Glyza’s classmates, also TecVoc students in Baluan National Highschool, show off their school’s very own version of a rice hull carbonizer.

Glyza Bandiola, 18, loves planting and farming ever since she was a kid.  But is this enough to sustain this interest? The youth from General Santos said that her teachers in school inspire her to take a career in agriculture.

“[Our teachers’] passion is very evident in the way they share agriculture lessons and in doing farm activities with us. Their dedication to help us inspires me,” Glyza said.

A senior high school student from Baluan National High School (BNHS) in General Santos City, South Cotabato, Glyza intends to be part of the agriculture and research field someday and help the rice farmers.

“I choose agriculture as my major. In college, I also see myself enrolling in an agriculture course to [continue disseminating technologies] that can give farmers stable income and abundant harvest, rain or shine,” the Best in AgriCrop student awardee said.

Glyza’s school is one of the TecVoc schools under the “Development of Agriculture TechVoc High Schools Offering Crops Production as Key Information Hubs on Climate Change Ready Rice Production Technologies for Improved Productivity.” The project is funded by the Bureau of Agricultural Research and implemented by Philippine Rice Research Institute.

Through this project, she learned about Sorjan farming –  a farming practice from Indonesia, in which farmers construct an alternate of deep sinks and raised beds.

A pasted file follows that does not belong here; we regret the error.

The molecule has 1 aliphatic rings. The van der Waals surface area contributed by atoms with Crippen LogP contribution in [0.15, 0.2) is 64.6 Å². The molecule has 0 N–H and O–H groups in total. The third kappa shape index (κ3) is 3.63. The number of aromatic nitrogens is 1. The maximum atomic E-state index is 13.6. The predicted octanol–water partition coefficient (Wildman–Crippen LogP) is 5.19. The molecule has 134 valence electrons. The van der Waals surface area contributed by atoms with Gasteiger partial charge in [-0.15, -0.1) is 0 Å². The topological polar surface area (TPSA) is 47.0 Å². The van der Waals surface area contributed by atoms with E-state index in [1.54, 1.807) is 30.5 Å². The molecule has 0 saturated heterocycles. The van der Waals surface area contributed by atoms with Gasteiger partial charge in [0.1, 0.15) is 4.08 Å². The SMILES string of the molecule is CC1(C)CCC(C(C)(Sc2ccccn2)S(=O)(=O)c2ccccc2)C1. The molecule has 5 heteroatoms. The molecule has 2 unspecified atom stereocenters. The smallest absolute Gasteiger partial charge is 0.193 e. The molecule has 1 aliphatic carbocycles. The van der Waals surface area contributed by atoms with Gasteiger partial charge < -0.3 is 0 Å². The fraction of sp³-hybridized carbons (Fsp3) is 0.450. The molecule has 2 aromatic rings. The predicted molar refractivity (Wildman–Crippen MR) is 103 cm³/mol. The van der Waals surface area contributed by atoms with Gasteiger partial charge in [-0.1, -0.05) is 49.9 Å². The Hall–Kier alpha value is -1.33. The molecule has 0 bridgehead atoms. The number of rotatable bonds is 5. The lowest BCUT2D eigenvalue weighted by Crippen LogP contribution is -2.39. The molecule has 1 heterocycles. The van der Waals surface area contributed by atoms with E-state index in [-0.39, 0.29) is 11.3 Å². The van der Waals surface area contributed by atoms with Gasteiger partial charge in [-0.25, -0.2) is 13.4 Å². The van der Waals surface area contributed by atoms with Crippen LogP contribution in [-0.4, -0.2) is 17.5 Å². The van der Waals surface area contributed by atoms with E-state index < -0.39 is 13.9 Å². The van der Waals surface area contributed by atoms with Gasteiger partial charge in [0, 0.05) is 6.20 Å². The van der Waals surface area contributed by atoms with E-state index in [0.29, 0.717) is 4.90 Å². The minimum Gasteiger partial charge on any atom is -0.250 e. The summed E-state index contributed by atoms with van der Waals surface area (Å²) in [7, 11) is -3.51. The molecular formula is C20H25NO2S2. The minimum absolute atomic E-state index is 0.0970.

“It’s [good to know that farmers are not helpless amidst climate change, and that there are easy technologies that they can practice]. We experienced implementing this technology with our own hands,”Glyza, one of the students who established the school’s first Sorjan farming system, said.

Moreover, she learned how to use farm machines, which she only used to see in pictures and books.

Essential roles of teacher

Edmar Juanitez, BNHS  TecVoc teacher and one of Glyza’s teachers, has been involved in the project since 2015, the Infomediary Campaign. According to him, the implementation of the project in their school is successful in terms of convincing their students to pursue agriculture careers.

“Many of our students decided to take up agriculture courses in college. Their experiences in TecVoc made them realize that there are a lot of good career opportunities waiting for them when they graduate,” he said.

For Edmar, engaging the youth in rice farming is quite challenging owing to the negative connotations attached to it.  However, he noted that one of the most effective ways of teaching agriculture to the youth is explaining to them the effects and benefits, and making them realize their roles in solving pressing issues such as climate change.

“I’m proud to say that this project with PhilRice produced good results. It helped in making the students understand climate change and their role in addressing this issue. This project also encouraged students to share what they have learned to the farmers in the community,” he said.


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Philippine Rice Research Institute (PhilRice) is a government corporate entity attached to the Department of Agriculture created through Executive Order 1061 on 5 November 1985 (as amended) to help develop high-yielding and cost-reducing technologies so farmers can produce enough rice for all Filipinos.

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Philippine Rice Research Institute